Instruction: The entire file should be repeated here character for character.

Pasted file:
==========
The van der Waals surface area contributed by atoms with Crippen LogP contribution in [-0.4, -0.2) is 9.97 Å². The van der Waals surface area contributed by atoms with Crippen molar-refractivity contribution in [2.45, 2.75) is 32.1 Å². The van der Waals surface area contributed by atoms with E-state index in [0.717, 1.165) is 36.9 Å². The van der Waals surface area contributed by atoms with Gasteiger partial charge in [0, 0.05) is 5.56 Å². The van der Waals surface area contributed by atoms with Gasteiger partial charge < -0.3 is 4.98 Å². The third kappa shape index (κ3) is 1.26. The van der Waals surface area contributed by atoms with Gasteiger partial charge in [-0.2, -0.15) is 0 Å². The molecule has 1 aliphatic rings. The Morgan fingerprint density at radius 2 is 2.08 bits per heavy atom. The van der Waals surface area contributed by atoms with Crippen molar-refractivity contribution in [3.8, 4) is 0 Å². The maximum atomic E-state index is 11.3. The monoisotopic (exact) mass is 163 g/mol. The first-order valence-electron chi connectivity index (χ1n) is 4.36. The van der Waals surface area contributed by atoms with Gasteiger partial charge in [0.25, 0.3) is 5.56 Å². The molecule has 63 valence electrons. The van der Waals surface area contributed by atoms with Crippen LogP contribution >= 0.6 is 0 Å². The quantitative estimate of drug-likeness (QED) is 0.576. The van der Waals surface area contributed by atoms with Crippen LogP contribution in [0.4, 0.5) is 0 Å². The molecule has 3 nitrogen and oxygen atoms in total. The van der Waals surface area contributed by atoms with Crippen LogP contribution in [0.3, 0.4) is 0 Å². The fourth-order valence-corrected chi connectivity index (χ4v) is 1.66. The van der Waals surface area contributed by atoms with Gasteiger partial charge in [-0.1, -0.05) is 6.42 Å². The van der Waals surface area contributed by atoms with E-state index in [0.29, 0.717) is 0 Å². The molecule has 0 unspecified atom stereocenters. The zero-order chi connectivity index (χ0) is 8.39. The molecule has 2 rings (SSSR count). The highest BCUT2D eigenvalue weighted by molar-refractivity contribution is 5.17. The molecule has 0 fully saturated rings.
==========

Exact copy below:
The van der Waals surface area contributed by atoms with Crippen LogP contribution in [-0.4, -0.2) is 9.97 Å². The van der Waals surface area contributed by atoms with Crippen molar-refractivity contribution in [2.45, 2.75) is 32.1 Å². The van der Waals surface area contributed by atoms with E-state index in [0.717, 1.165) is 36.9 Å². The van der Waals surface area contributed by atoms with Gasteiger partial charge in [0, 0.05) is 5.56 Å². The van der Waals surface area contributed by atoms with Gasteiger partial charge < -0.3 is 4.98 Å². The third kappa shape index (κ3) is 1.26. The van der Waals surface area contributed by atoms with Gasteiger partial charge in [-0.2, -0.15) is 0 Å². The molecule has 1 aliphatic rings. The Morgan fingerprint density at radius 2 is 2.08 bits per heavy atom. The van der Waals surface area contributed by atoms with Crippen molar-refractivity contribution in [3.8, 4) is 0 Å². The maximum atomic E-state index is 11.3. The monoisotopic (exact) mass is 163 g/mol. The first-order valence-electron chi connectivity index (χ1n) is 4.36. The van der Waals surface area contributed by atoms with Gasteiger partial charge in [0.25, 0.3) is 5.56 Å². The molecule has 63 valence electrons. The van der Waals surface area contributed by atoms with Crippen LogP contribution >= 0.6 is 0 Å². The quantitative estimate of drug-likeness (QED) is 0.576. The van der Waals surface area contributed by atoms with Crippen LogP contribution in [0.4, 0.5) is 0 Å². The molecule has 3 nitrogen and oxygen atoms in total. The van der Waals surface area contributed by atoms with Crippen LogP contribution in [0.3, 0.4) is 0 Å². The fourth-order valence-corrected chi connectivity index (χ4v) is 1.66. The van der Waals surface area contributed by atoms with Gasteiger partial charge in [-0.1, -0.05) is 6.42 Å². The van der Waals surface area contributed by atoms with E-state index in [0.29, 0.717) is 0 Å². The molecule has 0 unspecified atom stereocenters. The zero-order chi connectivity index (χ0) is 8.39. The molecule has 2 rings (SSSR count). The highest BCUT2D eigenvalue weighted by molar-refractivity contribution is 5.17. The molecule has 0 fully saturated rings.